Features — 23 October 2012 — by Adele Ramos

US Capital Energy Ltd. held a public meeting at the Parish Hall in Punta Gorda this Saturday morning, at which Allan Herrera of Nextera Environmental and Engineering Consultants and chief drilling expert Juan Carlos were among those present to address questions and concerns from residents of that municipality.

Over a hundred people attended and they mostly supported the opportunity for development in Toledo, Niall Gillett, public relations consultant for US Capital, told Amandala today. Teachers also asked about scholarships and expansion of Internet access, Gillett said.

In rural Toledo, meanwhile, where consultations have been ongoing, the number one appeal has been for jobs, said Gillett.

He said that a subsequent meeting was held on Saturday afternoon in Midway, the last buffer community to be included in exploratory drilling planned for 2013.

According to Gillett, there could be 100 to 150 jobs per oil well. He noted that the current Environmental Impact Assessment (EIA) process is focused on the two drill sites within the Sarstoon-Temash National Park (STNP), and if oil is found, a new EIA would have to be prepared for the production phase of the project.

The public meetings held by the company come days before an official public consultation to be held this Thursday at 5:00 p.m. in the village of Sundaywood, Toledo, to discuss the company’s EIA.

The Department of the Environment, which is supposed to moderate the event, confirmed on Friday that this Thursday’s consultation is still on.

According to the DOE, copies of the EIA may be obtained for perusal from the Punta Gorda Town Library; the chairmen of Sundaywood, Conejo, Barranco, Crique Sarco and Midway Village; the office of the Department of the Environment in Belmopan or the DOE’s website: www.doe.gov.bz.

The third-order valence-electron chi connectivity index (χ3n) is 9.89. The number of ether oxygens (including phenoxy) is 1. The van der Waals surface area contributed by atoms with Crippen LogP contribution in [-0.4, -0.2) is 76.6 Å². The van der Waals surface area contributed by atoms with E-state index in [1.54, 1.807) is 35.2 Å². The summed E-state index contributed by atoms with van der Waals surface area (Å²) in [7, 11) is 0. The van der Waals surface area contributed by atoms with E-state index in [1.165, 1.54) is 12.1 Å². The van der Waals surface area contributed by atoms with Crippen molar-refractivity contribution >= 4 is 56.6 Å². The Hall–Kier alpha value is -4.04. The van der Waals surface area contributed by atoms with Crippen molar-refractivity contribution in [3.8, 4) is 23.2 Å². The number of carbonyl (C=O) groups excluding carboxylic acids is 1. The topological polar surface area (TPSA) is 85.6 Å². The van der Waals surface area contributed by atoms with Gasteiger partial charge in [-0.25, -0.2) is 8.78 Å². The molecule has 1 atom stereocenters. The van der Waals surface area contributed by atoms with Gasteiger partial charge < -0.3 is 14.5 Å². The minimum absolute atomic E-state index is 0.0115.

This Thursday’s EIA session is continuing despite a call from leaders of the villages included in the project zone to delay the process for a month, to give them time to properly study the EIA. The Minister of Forestry, Fisheries and Sustainable Development has told our newspaper that there had already been a week’s delay and there can be no further delays, because they are legally bound to complete the EIA process within 90 days.

In response to the Government’s decision not to grant the postponement, the Sarstoon-Temash Institute for Indigenous Management (SATIIM), which co-manages the STNP, called on the Government of Belize last week to reconsider its ‘clenched fist’ policy towards its indigenous peoples, and delay the EIA consultation.

“It is only when citizens are fully and effectively engaged in decisions regarding development projects that will impact their lives, will they make every effort and strive towards alleviating the root cause of poverty,” SATIIM added.

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